I see a lot of questions like:

Is it okay to say settable?

which are impossible to answer well because they lack context. How can we discourage this?

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The only way is to close them as "not a real question":

It's difficult to tell what is being asked here. This question is ambiguous, vague, incomplete, overly broad, or rhetorical and cannot be reasonably answered in its current form.

Once users see those questions are closed, they should hopefully give more context to their questions.

If you are asking about a way to avoid those questions are even asked, I think there isn't. Maybe rejecting some questions, if they match a defined schema, could help, but as far as I have seen, those filters are not much welcome.
Take as example the filter on Stack Overflow that avoids using problem in the question title; it seems users found a workaround to that, and they now write pr0blem, porblem, or similar words.

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    I basically agree, but I sometimes feel such questions should be allowed to stand for an hour or two, to give the OP a chance to address the ubiquitous "Please give more context" comment. – FumbleFingers Jan 10 '12 at 19:41
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    Closed questions can always be re-opened. Somewhere, on Meta Stack Overflow, I read the phrase, "vote to close, early and often." – kiamlaluno Jan 10 '12 at 19:56
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    Point taken. It's not that I feel too many questions are closed - quite the opposite, in fact. But I just think it's silly for people to get "trigger happy" and close questions before they've had a chance to be cleaned up. Sometimes just because the close-voters didn't realise there was a valid issue being addressed. – FumbleFingers Jan 10 '12 at 20:06

This question, which had zero context, and almost literally repeats the title in the body:

Word for something sad and funny at the same time

(nor did these edits improve matters)


Ironically pointed to this meta post:

enter image description here

Indeed, the bittersweet tragicomedy of questions lacking context.

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    Bittersweet and tragicomedy I get, but how does this answer the question? – Marthaª Jan 30 '12 at 17:34
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    mostly I was just remarking, with a specific example, that the community isn't discouraging questions lacking context, it is upvoting them to +15.. and an experienced community member edited the question as well without voting to close. So there's a serious underlying problem here. – Jeff Atwood Jan 30 '12 at 17:41
  • -1, no freehand circles. – user11550 Jan 31 '12 at 1:31
  • @will when this question is getting +15, there is indeed a serious problem. It's the very definiton of what is talked about in the question at the top of the page. Textbook, even. – Jeff Atwood Jan 31 '12 at 2:57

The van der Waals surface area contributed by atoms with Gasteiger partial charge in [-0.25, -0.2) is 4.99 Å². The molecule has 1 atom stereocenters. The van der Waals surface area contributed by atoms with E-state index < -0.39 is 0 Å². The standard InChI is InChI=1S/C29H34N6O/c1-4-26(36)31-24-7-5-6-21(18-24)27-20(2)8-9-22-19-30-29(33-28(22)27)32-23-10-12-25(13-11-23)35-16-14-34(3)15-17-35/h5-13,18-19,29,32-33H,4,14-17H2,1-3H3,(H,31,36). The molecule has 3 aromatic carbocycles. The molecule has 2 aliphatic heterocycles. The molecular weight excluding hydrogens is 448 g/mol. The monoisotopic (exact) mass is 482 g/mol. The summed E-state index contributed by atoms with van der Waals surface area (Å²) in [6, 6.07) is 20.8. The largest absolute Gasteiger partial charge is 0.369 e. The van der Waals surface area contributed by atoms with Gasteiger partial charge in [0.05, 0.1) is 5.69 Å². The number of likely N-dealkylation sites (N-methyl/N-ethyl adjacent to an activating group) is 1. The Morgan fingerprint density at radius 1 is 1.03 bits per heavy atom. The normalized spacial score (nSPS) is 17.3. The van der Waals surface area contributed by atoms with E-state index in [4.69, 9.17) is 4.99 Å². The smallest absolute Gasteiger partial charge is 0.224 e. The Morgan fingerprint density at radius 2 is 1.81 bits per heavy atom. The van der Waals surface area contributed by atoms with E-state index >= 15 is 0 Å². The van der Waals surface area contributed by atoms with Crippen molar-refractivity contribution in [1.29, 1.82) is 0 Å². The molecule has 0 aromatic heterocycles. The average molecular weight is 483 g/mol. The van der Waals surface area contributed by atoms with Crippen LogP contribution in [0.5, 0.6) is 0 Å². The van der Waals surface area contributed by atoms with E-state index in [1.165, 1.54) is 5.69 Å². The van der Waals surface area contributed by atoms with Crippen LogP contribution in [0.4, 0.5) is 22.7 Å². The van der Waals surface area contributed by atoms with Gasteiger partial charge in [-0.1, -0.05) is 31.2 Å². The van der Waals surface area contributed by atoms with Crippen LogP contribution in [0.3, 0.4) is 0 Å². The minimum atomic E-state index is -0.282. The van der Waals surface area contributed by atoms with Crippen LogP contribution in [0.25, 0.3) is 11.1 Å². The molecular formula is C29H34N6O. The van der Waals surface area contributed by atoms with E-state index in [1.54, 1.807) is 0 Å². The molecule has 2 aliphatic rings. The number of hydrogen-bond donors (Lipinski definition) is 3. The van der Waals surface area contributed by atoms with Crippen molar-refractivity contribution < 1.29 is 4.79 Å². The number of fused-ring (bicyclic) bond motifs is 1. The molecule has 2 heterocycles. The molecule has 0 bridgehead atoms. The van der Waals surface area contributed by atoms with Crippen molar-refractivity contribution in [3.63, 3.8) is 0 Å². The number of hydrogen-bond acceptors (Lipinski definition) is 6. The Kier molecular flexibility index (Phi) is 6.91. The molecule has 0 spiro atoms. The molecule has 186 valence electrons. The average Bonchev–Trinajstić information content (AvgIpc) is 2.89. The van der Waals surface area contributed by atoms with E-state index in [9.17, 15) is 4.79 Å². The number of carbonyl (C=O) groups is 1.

• I wonder if you are trying to be ironic. You can't assess whether the problem is serious or not without context. One question out of how many that were satisfactorily closed, @Jeff? One in a hundred? One in a thousand? That's hardly a serious problem, and it is certainly not one worth wasting my time on. – Kit Z. Fox Jan 31 '12 at 22:24
  • @KitFox: Statistics is not the last word. Maybe by “serious” problem he meant “intractable” problem, and was not expecting anyone to “waste time” on it, but was “just remarking”. – Hexagon Tiling Feb 16 '12 at 9:10

Usually these questions are asked by users with very low rep. I propose that in cases where the question asker has < 200 rep (or some suitably low number) it should require only three votes by high-rep users to close an obviously stupid question.

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    The problem is, we have a contingent of high-rep users who reflexively vote to close almost everything as "general reference" (even when it is nothing of the sort), and another contingent who simply agree with everything on the Close tab of the 10K tools, without pausing to think or (gasp, horrors) read. – Marthaª Jan 31 '12 at 17:17
  • @Martha: Then maybe you should get a close vote for every 10K of rep. ^_^ – Robusto Jan 31 '12 at 17:25
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    Ooh, then you could single-handedly close every question on the site, and we could all go home! Whee! :D – Marthaª Jan 31 '12 at 18:16

Can't we just prompt the user to provide context? On the page where you write your question, it says:

  • Provide details.
  • Share your research.

Maybe that should be expanded more. It should tell the questioner what is in it for them. For example, "If you want good answers, then you must provide context."

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  • You'd think, wouldn't you? But some newcomers take offence, especially if they are native speakers. – Mari-Lou A Jul 19 '17 at 9:21
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    The problem is, people don't read, no matter what text or guideline is provided. – NVZ Jul 19 '17 at 9:59

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